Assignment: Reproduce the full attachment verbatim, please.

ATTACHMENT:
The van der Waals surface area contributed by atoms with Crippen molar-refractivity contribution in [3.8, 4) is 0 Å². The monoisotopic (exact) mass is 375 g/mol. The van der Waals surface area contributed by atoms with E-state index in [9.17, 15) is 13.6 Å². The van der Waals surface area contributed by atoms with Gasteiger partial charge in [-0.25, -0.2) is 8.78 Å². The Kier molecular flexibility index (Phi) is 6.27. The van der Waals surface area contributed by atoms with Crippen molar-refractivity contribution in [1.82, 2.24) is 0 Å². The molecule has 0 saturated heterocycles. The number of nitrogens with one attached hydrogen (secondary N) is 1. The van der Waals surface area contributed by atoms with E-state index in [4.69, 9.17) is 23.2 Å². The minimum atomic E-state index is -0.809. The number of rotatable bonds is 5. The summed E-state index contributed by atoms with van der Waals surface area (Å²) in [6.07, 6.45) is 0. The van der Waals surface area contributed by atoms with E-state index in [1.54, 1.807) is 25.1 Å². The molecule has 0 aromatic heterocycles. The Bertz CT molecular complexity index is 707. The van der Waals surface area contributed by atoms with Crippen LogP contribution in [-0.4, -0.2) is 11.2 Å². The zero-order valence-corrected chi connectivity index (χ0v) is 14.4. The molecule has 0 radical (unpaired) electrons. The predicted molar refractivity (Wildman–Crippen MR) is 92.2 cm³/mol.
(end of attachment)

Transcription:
The van der Waals surface area contributed by atoms with Crippen molar-refractivity contribution in [3.8, 4) is 0 Å². The monoisotopic (exact) mass is 375 g/mol. The van der Waals surface area contributed by atoms with E-state index in [9.17, 15) is 13.6 Å². The van der Waals surface area contributed by atoms with Gasteiger partial charge in [-0.25, -0.2) is 8.78 Å². The Kier molecular flexibility index (Phi) is 6.27. The van der Waals surface area contributed by atoms with Crippen molar-refractivity contribution in [1.82, 2.24) is 0 Å². The molecule has 0 saturated heterocycles. The number of nitrogens with one attached hydrogen (secondary N) is 1. The van der Waals surface area contributed by atoms with E-state index in [4.69, 9.17) is 23.2 Å². The minimum atomic E-state index is -0.809. The number of rotatable bonds is 5. The summed E-state index contributed by atoms with van der Waals surface area (Å²) in [6.07, 6.45) is 0. The van der Waals surface area contributed by atoms with E-state index in [1.54, 1.807) is 25.1 Å². The molecule has 0 aromatic heterocycles. The Bertz CT molecular complexity index is 707. The van der Waals surface area contributed by atoms with Crippen LogP contribution in [-0.4, -0.2) is 11.2 Å². The zero-order valence-corrected chi connectivity index (χ0v) is 14.4. The molecule has 0 radical (unpaired) electrons. The predicted molar refractivity (Wildman–Crippen MR) is 92.2 cm³/mol.